Friday, September 18, 2015

Kakure @ Scotts Road

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Kakure, which means Mystery in Japanese, is a boutique bar by the team behind Ki-Sho. Kakure now sits right above Ki-Sho, on the second level. Designed to look like inns and homes during the Meiji and Taisho eras, Kakure presents to you a cozy and intimate dining experience where diners can communicate with the sake sommelier over a wooden bar counter while enjoying an omakase meal.

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The whole colonial house look complete with white walls and wooden floors really appeals to me

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Makoto-san is not just an expert in sakes, but he is extremely well-versed in wines too. I love how the sake sommeliers don't even know what's on the menu until the day itself. And because their expertise is unparalleled, they still pick out the best sakes to go along with the dishes.

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Pickles 
This must be one of the most intricately crafted appetizers I've ever had. Every of the three vegetables were spiced differently. We have chili, yuzu, and wasabi flavours all cleverly infused. Never enjoyed vegetables this much, that's for sure.

First course
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Nanbanzuke
A comforting dish that while light, was really tasty and a delightfully satisfying start to a fantastic meal to come

 
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Sake pairing - Saika Daiginjo Saika Magoichi (Polish rate 40%. From Wakayama)
I'm not a fan of sakes, and I abhor that vodka-ish taste and burning sensations that inevitably accompany sakes. However, I have to admit that I was blown away by the sakes served at Kakure. They're all sourced from Japan and most of them are small batches of handcrafted sakes that are only known to Japanese locals. If you're a huge fan of sakes, you really have to make Kakure a dining destination.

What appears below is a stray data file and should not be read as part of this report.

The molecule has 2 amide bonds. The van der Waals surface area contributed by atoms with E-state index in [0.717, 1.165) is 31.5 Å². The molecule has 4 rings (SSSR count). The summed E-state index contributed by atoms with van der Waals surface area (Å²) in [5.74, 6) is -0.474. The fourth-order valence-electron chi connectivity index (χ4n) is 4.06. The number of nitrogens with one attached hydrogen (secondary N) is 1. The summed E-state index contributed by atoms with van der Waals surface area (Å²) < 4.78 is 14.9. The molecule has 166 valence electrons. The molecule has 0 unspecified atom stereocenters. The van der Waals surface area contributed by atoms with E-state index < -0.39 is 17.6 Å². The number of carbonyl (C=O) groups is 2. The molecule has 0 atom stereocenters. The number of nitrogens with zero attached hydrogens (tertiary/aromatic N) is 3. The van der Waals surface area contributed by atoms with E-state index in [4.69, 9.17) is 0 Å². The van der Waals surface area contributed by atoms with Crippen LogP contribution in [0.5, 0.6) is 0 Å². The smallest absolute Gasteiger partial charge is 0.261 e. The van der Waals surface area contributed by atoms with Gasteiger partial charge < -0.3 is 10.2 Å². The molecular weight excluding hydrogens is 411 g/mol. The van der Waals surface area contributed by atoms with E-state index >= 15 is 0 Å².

Second course
I'm so sorry because I don't have a picture of the Smoked Salmon which is smoked in-house because I was too excited and ate everything before it even hit me that I haven't snapped a picture. But yes, that house-smoked salmon carried a delicate smoky flavour that will have you close your eyes for a moment, or a couple, as you take in the taste
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Sake pairing - Takaisami Tokubetsu Junmai (Polish rate 50%. From Tottori)


Third Course
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Grilled Oyster
Oh hello you little plump thing that packs a huge punch of juicy intense flavours. The richness of it makes it addictive but they tease you with this little portion and leave you craving for more.

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Sake pairing - Okunoto no Shiragiku Junmai Ginjo Muroka Nama Genshu (Polish rate 55%. From Ishikawa)


Fourth Course
Grilled Sanma or long mackerel
Lying seductively on the same plate as the grilled oyster is a grilled mackerel that while firm and fresh, felt simple and unimpressive. However, the slow sipping of the sake that was paired with the mackerel brought out a subtle sweetness that was noteworthy